According to various garden web sites, Queen Anne’s Lace is a wildflower found throughout the world and, most surprisingly, is also known as “the wild carrot.” Though very beautiful to behold, it is an invasive plant and therefore considered a weed by most who know it.
Queen Anne’s Lace is recognizable by its lacy, flat-topped clusters of tiny white flowers. The leaves are long and fern-like. The “wild carrot” reaches a height of three feet and, like its descendant the garden carrot, has a long, thick root that is edible.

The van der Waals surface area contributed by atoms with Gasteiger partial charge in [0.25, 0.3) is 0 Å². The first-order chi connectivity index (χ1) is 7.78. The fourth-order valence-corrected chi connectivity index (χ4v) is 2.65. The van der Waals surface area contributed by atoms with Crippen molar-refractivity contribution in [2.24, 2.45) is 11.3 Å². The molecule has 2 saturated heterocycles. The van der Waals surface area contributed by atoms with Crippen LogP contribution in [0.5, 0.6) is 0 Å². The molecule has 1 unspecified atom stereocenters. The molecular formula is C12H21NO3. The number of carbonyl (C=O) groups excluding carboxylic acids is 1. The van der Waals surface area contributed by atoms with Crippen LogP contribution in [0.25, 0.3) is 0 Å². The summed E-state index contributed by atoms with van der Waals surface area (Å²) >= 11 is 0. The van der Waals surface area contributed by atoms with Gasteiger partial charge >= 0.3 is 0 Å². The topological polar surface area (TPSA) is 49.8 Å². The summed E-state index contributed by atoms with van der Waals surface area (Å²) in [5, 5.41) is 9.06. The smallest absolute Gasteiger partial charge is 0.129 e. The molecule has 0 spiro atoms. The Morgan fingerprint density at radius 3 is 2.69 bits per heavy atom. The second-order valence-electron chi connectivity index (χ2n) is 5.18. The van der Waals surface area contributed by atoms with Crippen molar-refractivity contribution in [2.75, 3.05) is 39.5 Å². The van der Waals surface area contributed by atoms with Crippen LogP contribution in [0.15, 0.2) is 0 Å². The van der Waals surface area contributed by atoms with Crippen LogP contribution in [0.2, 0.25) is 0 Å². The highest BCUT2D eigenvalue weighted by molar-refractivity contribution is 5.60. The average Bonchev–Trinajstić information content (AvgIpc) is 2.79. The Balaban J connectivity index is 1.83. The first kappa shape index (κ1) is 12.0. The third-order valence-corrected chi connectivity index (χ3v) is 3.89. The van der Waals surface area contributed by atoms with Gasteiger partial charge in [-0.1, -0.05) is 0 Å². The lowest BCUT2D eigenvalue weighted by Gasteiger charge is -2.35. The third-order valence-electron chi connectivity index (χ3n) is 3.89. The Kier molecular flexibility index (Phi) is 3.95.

The above edibility report falls for me into the category of “Who Knew?” Queen Anne’s Lace is so beautiful and now I discover that I can harvest and eat the roots–that is, if I can bear to destroy such loveliness. Unlikely I’ll try; various who’ve tasted the root say it’s quite tough fibrous–no surprise for a plant that grows wild.
Here are some more photos that I’ve taken of Queen Anne’s Lace on walks along country roads in E. Chatham, New York during the past few weeks.